I am … a Survivor.
May 13, 2015, a day I will remember until I die or my memory fails entirely. I will remember that it was a Wednesday near the end of my middle school career, three days before my 13th birthday. That morning I woke up at 4:30 and completed packing for the three-day camping trip I was to join my eighth-grade class on that day. I ate a quick breakfast of Honey Nut Cheerios and a whole grapefruit. In my hurry, I somehow managed to forget one of the most crucial items I would need for the trip; I forgot my water bottle. I hopped in my father’s silver pick-up truck, and we drove the ten minutes it took to get from my house to Ridgway Secondary School. When I arrived on My school’s campus, I immediately spotted some of my classmates carrying their assorted baggage, mostly colorful duffle bags, towards the front door. I nearly asked my father if he would drive me home, wanting to skip the trip altogether. I eventually toughened up and followed my classmates towards the door. We were to have the final gear check before leaving. It wasn’t until halfway through the gear check that I realized I did not have my water bottle. Luckily, my best friend lived near the school, and her dad was chaperoning the trip. He ran to his house to get a water bottle for me to borrow. We boarded the bus and took off towards Moab, Utah. I remember each and every song I heard during the ride, but I won’t list them all. Once in Moab, We took an hour long hike. On the hike, I quickly ran out of water and developed a slight headache, nothing serious, or so I thought. We got back on the bus and headed towards camp; we ate our lunches on the bus. I had a Peanut butter and jelly sandwich and lemonade; both were sampled by my friend sitting behind me. Once we got to our campsite, we set up our tents and ate a dinner of pasta salad, which was disgusting, and chicken. After dinner, I shoot some video clips for a video I planned to make during the trip. There was to be a bonfire shortly, so My tent mates and I decided to change our shoes. We were running through a creek bed to where the fire was, and suddenly I felt the most severe pain I can imagine on the right side of my head. I thought someone had hit me in the head with a newly sharpened ax. My vision was gone for the most part. I climbed out of the creek bed and sat down on a trailer with some help from my friends. I was complaining of a headache and having to use the restroom. I grew tired and decided to lay down. When I tried to get up, I realized that I could not. All of the adults and my fellow students attempted to get me up, with little luck until my best friends dad, the one who got me a water bottle before we left, along with another chaperone and the bus driver got me up and placed me in the bed of a truck. I fell asleep in the truck. They drove me to the clinic in Moab, where they gave me a CT scan and loaded me into a helicopter headed to Salt Lake City. I woke up in a hospital room at the University of Utah hospital, where I nearly had to have a brain surgery which would have required part of my brain in a freezer for six weeks. I was paralyzed on my left side for one or two weeks. I had to learn to walk, eat, and use my left side again. I was in the hospital for a little bit more than a month.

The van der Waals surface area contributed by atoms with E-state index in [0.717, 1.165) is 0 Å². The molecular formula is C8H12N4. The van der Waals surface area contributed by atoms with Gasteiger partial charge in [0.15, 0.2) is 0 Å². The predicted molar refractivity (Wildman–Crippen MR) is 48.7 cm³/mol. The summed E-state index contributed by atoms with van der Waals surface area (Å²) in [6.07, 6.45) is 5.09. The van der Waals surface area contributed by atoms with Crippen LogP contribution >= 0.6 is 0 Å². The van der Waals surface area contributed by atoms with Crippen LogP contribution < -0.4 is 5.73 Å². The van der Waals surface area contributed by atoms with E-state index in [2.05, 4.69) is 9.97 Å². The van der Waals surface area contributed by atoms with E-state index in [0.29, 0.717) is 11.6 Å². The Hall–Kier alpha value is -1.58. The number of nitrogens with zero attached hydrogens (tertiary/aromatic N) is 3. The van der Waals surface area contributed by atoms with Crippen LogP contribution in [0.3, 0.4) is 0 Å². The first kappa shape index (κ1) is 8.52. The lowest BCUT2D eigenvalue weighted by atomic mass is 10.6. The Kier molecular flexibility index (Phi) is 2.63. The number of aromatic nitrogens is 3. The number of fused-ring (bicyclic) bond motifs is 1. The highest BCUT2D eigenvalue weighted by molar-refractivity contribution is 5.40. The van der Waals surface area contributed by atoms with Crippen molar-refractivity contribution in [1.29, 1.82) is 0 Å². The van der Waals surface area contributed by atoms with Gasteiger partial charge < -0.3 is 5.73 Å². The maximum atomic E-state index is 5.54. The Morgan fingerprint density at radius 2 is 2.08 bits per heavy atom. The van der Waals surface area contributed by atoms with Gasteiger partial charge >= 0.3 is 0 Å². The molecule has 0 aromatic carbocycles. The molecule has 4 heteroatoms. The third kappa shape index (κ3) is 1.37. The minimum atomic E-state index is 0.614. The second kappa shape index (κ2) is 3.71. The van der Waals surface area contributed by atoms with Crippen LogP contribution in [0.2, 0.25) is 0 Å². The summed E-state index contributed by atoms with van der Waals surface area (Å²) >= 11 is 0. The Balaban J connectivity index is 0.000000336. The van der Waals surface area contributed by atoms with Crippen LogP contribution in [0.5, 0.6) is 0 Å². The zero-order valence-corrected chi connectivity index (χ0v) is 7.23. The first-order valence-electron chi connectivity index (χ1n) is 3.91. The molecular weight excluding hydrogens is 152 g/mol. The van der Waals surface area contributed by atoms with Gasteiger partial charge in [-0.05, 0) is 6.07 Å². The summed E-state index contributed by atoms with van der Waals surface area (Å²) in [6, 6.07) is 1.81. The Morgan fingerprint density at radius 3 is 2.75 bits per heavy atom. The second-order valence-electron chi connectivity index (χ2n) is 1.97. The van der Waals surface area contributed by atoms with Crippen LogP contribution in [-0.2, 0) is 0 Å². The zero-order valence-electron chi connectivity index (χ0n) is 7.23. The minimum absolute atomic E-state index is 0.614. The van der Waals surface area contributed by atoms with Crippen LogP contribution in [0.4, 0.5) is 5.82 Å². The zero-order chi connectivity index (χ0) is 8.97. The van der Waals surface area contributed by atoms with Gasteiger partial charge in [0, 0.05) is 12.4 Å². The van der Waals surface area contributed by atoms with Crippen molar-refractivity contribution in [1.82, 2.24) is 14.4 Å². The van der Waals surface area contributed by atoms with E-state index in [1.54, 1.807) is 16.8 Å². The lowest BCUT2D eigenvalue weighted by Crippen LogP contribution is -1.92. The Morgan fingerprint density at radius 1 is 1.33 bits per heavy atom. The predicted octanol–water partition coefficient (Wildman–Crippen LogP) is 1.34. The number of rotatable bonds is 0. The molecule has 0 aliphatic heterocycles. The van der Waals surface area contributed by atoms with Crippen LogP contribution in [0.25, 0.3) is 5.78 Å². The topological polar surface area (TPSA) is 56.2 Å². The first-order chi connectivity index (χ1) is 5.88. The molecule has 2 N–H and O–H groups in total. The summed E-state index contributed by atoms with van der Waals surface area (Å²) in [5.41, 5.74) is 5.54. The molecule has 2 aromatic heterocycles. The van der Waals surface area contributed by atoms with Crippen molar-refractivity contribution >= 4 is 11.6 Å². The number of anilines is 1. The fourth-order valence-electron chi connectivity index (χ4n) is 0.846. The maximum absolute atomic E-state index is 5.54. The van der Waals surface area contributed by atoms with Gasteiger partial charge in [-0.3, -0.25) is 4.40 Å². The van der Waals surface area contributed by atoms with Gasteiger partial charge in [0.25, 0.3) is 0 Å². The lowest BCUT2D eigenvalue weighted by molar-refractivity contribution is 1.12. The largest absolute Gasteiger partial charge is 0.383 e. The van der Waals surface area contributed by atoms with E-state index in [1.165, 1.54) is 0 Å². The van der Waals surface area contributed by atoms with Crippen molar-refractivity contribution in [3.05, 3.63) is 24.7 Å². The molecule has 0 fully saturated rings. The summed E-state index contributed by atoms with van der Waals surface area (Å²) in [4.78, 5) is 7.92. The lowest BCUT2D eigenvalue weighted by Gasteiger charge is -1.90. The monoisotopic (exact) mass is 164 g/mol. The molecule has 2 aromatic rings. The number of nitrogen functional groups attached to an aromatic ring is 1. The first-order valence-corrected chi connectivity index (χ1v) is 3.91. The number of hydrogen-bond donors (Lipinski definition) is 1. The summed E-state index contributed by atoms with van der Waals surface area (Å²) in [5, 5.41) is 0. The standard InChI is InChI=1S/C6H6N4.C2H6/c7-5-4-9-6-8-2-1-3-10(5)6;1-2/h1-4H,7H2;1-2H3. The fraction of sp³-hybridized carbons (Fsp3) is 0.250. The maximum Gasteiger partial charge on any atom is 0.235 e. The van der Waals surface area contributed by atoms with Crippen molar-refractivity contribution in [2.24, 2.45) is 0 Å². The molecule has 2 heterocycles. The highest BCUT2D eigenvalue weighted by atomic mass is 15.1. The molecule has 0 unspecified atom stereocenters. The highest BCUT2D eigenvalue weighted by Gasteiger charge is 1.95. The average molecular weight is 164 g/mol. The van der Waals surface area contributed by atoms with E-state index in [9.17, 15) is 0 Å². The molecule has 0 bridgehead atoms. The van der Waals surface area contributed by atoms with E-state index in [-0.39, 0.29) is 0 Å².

After leaving Utah, my care was transferred to Children’s Hospital Colorado, where it was discovered that my stroke had been caused by CNS vasculitis. I still visit my doctor, Dr. Timothy Bernard, every six months. More than a year and a half later, I am mostly back to normal except for some personality changes and left-sided weakness.